Spastic paraplegia-54 mainly affects the fibers of the corticospinal tract, and it belongs to a genetically heterogeneous group of neurodegenerative disorders; spastic paraplegias. Patients suffer delayed psychomotor development, mental retardation, and early-onset (by age 2 years) spasticity of the lower limbs. Further neurological manifestations can be identified through brain MRI, such as thinning of corpus callosum and periventricular white matter lesions. Additionally, magnetic resonance spectroscopy of the brain shows an abnormal lipid peak indicating accumulation of lipids. The symptoms of SPG54 are not limited to the central nervous system; head and neck, gastrointestinal and skeletal features are also observed. Examples include; strabismus, dysphagia and foot contractures. These signs and symptoms make the basis for diagnosing SPG54, especially using cerebral magnetic resonance spectroscopy to detect the abnormal lipid peak.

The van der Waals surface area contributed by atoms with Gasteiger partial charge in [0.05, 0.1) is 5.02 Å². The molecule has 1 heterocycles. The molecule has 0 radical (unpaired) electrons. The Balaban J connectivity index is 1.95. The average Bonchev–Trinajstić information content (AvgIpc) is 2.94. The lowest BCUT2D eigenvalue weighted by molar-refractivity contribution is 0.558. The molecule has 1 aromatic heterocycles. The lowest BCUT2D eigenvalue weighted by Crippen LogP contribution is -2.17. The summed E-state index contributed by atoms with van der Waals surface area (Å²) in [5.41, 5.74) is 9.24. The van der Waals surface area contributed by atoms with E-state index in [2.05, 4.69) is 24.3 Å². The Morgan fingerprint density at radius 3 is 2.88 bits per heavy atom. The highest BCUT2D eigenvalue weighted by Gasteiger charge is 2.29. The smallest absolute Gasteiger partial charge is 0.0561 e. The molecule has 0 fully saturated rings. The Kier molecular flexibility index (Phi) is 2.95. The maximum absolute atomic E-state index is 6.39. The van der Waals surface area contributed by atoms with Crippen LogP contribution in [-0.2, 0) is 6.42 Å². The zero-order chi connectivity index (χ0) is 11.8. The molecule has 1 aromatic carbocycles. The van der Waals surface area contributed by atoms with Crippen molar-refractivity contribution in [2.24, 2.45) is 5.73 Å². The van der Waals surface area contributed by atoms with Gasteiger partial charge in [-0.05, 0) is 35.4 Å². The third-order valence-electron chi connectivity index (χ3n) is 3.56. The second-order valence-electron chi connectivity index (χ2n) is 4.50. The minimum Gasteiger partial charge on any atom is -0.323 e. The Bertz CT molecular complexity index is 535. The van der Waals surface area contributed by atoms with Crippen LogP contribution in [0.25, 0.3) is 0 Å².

A large consanguineous Omani family was reported by Al-Yahyaee et al. (2006), who identified a number of family members suffering SPG54. In these patients a homozygous mutation in the DDHD2 gene, resulting in premature termination codon (R516X) was published in Schuurs-Hoeijmakers et al. (2012). All the affecteds suffered intellectual disability and/or developmental delay, spastic paraplegia, hyperreflexia and foot contractures. Spasticity in upper limbs and dysphasia were variably noticed. No fecal or urinary incontinence was observed.